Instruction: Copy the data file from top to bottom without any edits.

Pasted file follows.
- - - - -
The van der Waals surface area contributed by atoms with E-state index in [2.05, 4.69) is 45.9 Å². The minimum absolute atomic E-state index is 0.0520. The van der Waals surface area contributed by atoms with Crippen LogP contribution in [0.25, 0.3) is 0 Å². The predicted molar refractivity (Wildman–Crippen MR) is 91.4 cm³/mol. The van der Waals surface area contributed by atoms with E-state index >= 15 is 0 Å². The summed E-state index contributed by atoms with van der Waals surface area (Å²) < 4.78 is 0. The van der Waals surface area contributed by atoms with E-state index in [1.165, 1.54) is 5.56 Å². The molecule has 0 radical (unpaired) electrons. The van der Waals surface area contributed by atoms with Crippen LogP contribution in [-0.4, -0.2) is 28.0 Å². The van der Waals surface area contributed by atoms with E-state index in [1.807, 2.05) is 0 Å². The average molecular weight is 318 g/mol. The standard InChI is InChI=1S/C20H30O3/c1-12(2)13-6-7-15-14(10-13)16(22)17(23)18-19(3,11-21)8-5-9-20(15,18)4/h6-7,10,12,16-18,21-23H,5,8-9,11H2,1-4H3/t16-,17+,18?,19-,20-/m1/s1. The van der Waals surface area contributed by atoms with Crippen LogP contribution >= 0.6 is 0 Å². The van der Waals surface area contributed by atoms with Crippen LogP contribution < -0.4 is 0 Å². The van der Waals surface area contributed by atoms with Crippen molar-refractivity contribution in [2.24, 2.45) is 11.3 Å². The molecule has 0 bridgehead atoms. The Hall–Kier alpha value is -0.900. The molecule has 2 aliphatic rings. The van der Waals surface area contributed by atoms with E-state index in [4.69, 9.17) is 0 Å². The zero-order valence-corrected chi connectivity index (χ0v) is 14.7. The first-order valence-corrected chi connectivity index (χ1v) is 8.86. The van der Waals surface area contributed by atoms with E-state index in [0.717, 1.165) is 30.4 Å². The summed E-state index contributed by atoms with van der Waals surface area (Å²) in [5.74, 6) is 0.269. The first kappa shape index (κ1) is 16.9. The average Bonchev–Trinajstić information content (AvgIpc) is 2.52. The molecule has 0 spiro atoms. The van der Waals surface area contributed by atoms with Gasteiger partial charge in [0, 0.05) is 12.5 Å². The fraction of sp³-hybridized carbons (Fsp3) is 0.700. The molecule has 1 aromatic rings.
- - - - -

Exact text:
The van der Waals surface area contributed by atoms with E-state index in [2.05, 4.69) is 45.9 Å². The minimum absolute atomic E-state index is 0.0520. The van der Waals surface area contributed by atoms with Crippen LogP contribution in [0.25, 0.3) is 0 Å². The predicted molar refractivity (Wildman–Crippen MR) is 91.4 cm³/mol. The van der Waals surface area contributed by atoms with E-state index >= 15 is 0 Å². The summed E-state index contributed by atoms with van der Waals surface area (Å²) < 4.78 is 0. The van der Waals surface area contributed by atoms with E-state index in [1.165, 1.54) is 5.56 Å². The molecule has 0 radical (unpaired) electrons. The van der Waals surface area contributed by atoms with Crippen LogP contribution in [-0.4, -0.2) is 28.0 Å². The van der Waals surface area contributed by atoms with E-state index in [1.807, 2.05) is 0 Å². The average molecular weight is 318 g/mol. The standard InChI is InChI=1S/C20H30O3/c1-12(2)13-6-7-15-14(10-13)16(22)17(23)18-19(3,11-21)8-5-9-20(15,18)4/h6-7,10,12,16-18,21-23H,5,8-9,11H2,1-4H3/t16-,17+,18?,19-,20-/m1/s1. The van der Waals surface area contributed by atoms with Crippen LogP contribution >= 0.6 is 0 Å². The van der Waals surface area contributed by atoms with Crippen LogP contribution < -0.4 is 0 Å². The van der Waals surface area contributed by atoms with Crippen molar-refractivity contribution in [2.24, 2.45) is 11.3 Å². The molecule has 0 bridgehead atoms. The Hall–Kier alpha value is -0.900. The molecule has 2 aliphatic rings. The van der Waals surface area contributed by atoms with E-state index in [4.69, 9.17) is 0 Å². The zero-order valence-corrected chi connectivity index (χ0v) is 14.7. The first-order valence-corrected chi connectivity index (χ1v) is 8.86. The van der Waals surface area contributed by atoms with E-state index in [0.717, 1.165) is 30.4 Å². The summed E-state index contributed by atoms with van der Waals surface area (Å²) in [5.74, 6) is 0.269. The first kappa shape index (κ1) is 16.9. The average Bonchev–Trinajstić information content (AvgIpc) is 2.52. The molecule has 0 spiro atoms. The van der Waals surface area contributed by atoms with Gasteiger partial charge in [0, 0.05) is 12.5 Å². The fraction of sp³-hybridized carbons (Fsp3) is 0.700. The molecule has 1 aromatic rings.